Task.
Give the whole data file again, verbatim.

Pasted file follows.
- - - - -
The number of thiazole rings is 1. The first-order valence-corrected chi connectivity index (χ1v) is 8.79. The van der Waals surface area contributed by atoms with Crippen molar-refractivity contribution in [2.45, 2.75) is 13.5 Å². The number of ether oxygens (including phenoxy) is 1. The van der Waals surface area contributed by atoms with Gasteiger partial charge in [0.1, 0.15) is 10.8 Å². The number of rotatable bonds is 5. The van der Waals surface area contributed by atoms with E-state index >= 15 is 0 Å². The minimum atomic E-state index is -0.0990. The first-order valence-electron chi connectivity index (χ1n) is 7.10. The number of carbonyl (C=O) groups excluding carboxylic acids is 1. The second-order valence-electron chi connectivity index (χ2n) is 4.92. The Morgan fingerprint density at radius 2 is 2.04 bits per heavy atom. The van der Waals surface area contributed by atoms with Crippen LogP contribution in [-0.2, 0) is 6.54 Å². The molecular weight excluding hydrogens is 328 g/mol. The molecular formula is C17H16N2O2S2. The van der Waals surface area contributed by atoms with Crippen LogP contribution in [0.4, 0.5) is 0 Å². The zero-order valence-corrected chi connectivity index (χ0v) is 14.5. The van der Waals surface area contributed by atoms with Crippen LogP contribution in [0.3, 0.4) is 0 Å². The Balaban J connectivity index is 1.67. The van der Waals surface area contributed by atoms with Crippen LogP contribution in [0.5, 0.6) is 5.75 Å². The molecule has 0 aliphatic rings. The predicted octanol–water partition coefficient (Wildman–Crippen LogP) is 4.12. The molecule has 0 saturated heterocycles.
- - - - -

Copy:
The number of thiazole rings is 1. The first-order valence-corrected chi connectivity index (χ1v) is 8.79. The van der Waals surface area contributed by atoms with Crippen molar-refractivity contribution in [2.45, 2.75) is 13.5 Å². The number of ether oxygens (including phenoxy) is 1. The van der Waals surface area contributed by atoms with Gasteiger partial charge in [0.1, 0.15) is 10.8 Å². The number of rotatable bonds is 5. The van der Waals surface area contributed by atoms with E-state index >= 15 is 0 Å². The minimum atomic E-state index is -0.0990. The first-order valence-electron chi connectivity index (χ1n) is 7.10. The number of carbonyl (C=O) groups excluding carboxylic acids is 1. The second-order valence-electron chi connectivity index (χ2n) is 4.92. The Morgan fingerprint density at radius 2 is 2.04 bits per heavy atom. The van der Waals surface area contributed by atoms with Crippen LogP contribution in [-0.2, 0) is 6.54 Å². The molecular weight excluding hydrogens is 328 g/mol. The molecular formula is C17H16N2O2S2. The van der Waals surface area contributed by atoms with Crippen LogP contribution in [0.4, 0.5) is 0 Å². The zero-order valence-corrected chi connectivity index (χ0v) is 14.5. The van der Waals surface area contributed by atoms with Crippen LogP contribution in [0.3, 0.4) is 0 Å². The Balaban J connectivity index is 1.67. The van der Waals surface area contributed by atoms with Crippen LogP contribution in [0.5, 0.6) is 5.75 Å². The molecule has 0 aliphatic rings. The predicted octanol–water partition coefficient (Wildman–Crippen LogP) is 4.12. The molecule has 0 saturated heterocycles.